Date published: 2012-10-22
Rated 1 out of 5 by from Terrible - Terrible - Terrible This book does not deserve to be on any best seller or popular book list. Terrible writing, disjointed and pathetic.
Date published: 2012-09-07
Rated 1 out of 5 by from Painful It's rare I find a book I can't at least finish but after 160 pages that was more than enough. Unfortunately, it isn't funny just rambling crap. OK I cracked a smile twice but this book is weak at best and not worth reading in fact it is sad if it is true as mental health isn't funny.
Date published: 2012-08-16
Rated 5 out of 5 by from Awesome!!!! I loved this book! I bought the book because the cover was cute and I heard it was on the globe and mail bestseller so I went with it. Within the first chapter I was laughing hysterically so much that tears were flowing from my eyes and I couldn't form a sentence. I couldn't put it down and everyday I found myself hauling the book from my purse and showing people the pictures and reading them bits and pieces. Jenny took even the saddest moments and made them okay, I appreciate the positive outlook she has and it made me look at how I react to negative situations. It was honest and real. It was a refreshing change to read Jenny's book. I was sad when I was finished and I hope very soon she writes another! I have recommended this book to every person I know.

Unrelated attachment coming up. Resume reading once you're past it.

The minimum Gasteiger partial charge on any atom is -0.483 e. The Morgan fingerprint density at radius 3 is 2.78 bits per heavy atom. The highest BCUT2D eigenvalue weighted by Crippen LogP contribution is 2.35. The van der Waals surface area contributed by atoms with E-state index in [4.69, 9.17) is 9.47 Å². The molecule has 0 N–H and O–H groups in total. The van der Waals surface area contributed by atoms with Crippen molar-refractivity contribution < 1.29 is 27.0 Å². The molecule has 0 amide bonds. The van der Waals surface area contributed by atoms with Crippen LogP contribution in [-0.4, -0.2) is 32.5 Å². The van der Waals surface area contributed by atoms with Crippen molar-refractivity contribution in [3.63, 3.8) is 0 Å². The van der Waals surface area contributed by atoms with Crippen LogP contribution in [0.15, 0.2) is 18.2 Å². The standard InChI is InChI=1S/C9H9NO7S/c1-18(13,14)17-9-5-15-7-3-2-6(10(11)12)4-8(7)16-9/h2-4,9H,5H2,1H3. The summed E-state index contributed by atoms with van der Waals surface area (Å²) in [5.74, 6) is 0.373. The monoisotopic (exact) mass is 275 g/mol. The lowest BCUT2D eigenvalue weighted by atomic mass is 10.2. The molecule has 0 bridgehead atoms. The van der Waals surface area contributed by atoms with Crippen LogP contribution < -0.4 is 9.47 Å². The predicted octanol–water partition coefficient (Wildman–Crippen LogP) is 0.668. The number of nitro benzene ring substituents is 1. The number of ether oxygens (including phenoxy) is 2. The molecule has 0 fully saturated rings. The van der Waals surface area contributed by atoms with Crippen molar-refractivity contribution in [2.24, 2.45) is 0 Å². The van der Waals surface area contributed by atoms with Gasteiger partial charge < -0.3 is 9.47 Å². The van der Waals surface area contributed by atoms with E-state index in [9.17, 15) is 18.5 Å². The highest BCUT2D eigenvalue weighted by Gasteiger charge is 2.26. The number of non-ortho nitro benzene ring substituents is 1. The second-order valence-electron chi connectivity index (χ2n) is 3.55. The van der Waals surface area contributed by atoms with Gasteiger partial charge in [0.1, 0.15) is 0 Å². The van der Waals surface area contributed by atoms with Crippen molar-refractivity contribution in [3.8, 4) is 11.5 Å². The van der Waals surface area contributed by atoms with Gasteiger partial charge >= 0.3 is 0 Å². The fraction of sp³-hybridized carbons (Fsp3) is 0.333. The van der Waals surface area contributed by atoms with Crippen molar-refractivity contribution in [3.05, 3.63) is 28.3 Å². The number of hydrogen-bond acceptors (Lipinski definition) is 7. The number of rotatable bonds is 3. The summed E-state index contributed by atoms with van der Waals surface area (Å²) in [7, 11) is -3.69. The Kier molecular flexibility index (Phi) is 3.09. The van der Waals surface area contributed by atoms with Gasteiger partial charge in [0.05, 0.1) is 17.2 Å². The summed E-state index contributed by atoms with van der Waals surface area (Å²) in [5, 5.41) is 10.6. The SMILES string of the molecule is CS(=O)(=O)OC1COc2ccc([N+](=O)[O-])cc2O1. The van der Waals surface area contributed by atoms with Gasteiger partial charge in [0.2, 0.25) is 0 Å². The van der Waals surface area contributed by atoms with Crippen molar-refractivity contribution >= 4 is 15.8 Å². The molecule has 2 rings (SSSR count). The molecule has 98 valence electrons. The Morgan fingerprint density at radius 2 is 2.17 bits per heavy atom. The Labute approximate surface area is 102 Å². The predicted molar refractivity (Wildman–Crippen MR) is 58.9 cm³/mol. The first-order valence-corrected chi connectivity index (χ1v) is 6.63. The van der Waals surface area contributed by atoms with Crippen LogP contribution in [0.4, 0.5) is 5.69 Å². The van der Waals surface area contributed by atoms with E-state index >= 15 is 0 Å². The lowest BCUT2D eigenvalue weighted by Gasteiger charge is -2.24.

Date published: 2012-08-08
Rated 3 out of 5 by from I enjoyed it but maybe not for everyone I had no idea what to expect with this book but overall I enjoyed it. There were moments where I was unimpressed with the author's narration because it sounded a bit contrived but there were many many moments where I was laughing out loud. I read this book on a flight and I could not control my bursts of laughter. Although I enjoyed it, it is not a book that I would recommend for everyone. There are some people who would not appreciate this type of humour. I'd suggest sampling a few pages before purchasing.
Date published: 2012-08-07
Rated 1 out of 5 by from worst book I've encountered in a long time This book is just one gag line after another that adds up to choppy, super annoying, plot-less crap.
Date published: 2012-08-03
Rated 5 out of 5 by from So funny I still don't really know who Jenny Lawson is... but laughed out loud the entire way through this book! A nice light, silly read!
Date published: 2012-08-01